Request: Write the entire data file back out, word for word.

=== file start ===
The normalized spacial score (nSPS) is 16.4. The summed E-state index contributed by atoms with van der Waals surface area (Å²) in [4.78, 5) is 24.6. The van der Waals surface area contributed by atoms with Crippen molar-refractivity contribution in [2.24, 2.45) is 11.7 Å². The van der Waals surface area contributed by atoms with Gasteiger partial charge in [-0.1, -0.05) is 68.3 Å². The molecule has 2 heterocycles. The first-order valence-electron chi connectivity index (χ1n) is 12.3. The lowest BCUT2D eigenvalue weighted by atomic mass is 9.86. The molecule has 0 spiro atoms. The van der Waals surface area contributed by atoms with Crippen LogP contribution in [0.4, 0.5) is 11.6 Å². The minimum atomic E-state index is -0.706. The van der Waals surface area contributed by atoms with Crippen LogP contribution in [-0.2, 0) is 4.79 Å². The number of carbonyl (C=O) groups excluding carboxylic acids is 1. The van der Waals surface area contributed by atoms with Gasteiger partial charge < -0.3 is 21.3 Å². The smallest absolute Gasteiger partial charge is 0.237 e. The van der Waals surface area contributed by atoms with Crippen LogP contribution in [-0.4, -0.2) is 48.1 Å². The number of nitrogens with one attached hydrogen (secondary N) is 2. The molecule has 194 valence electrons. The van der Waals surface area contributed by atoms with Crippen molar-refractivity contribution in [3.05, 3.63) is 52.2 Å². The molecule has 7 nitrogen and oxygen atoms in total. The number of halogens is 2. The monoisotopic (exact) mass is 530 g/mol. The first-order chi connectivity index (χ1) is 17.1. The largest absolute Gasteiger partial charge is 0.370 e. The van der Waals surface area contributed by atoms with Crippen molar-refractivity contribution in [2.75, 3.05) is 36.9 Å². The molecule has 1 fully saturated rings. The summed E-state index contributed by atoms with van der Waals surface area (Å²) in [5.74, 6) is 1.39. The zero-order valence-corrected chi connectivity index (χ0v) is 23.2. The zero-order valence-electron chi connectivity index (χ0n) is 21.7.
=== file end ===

The normalized spacial score (nSPS) is 16.4. The summed E-state index contributed by atoms with van der Waals surface area (Å²) in [4.78, 5) is 24.6. The van der Waals surface area contributed by atoms with Crippen molar-refractivity contribution in [2.24, 2.45) is 11.7 Å². The van der Waals surface area contributed by atoms with Gasteiger partial charge in [-0.1, -0.05) is 68.3 Å². The molecule has 2 heterocycles. The first-order valence-electron chi connectivity index (χ1n) is 12.3. The lowest BCUT2D eigenvalue weighted by atomic mass is 9.86. The molecule has 0 spiro atoms. The van der Waals surface area contributed by atoms with Crippen LogP contribution in [0.4, 0.5) is 11.6 Å². The minimum atomic E-state index is -0.706. The van der Waals surface area contributed by atoms with Crippen LogP contribution in [-0.2, 0) is 4.79 Å². The number of carbonyl (C=O) groups excluding carboxylic acids is 1. The van der Waals surface area contributed by atoms with Gasteiger partial charge < -0.3 is 21.3 Å². The smallest absolute Gasteiger partial charge is 0.237 e. The van der Waals surface area contributed by atoms with Crippen LogP contribution in [-0.4, -0.2) is 48.1 Å². The number of nitrogens with one attached hydrogen (secondary N) is 2. The molecule has 194 valence electrons. The van der Waals surface area contributed by atoms with Crippen molar-refractivity contribution in [3.05, 3.63) is 52.2 Å². The molecule has 7 nitrogen and oxygen atoms in total. The number of halogens is 2. The monoisotopic (exact) mass is 530 g/mol. The first-order chi connectivity index (χ1) is 17.1. The largest absolute Gasteiger partial charge is 0.370 e. The van der Waals surface area contributed by atoms with Crippen molar-refractivity contribution in [2.75, 3.05) is 36.9 Å². The molecule has 1 fully saturated rings. The summed E-state index contributed by atoms with van der Waals surface area (Å²) in [5.74, 6) is 1.39. The zero-order valence-corrected chi connectivity index (χ0v) is 23.2. The zero-order valence-electron chi connectivity index (χ0n) is 21.7.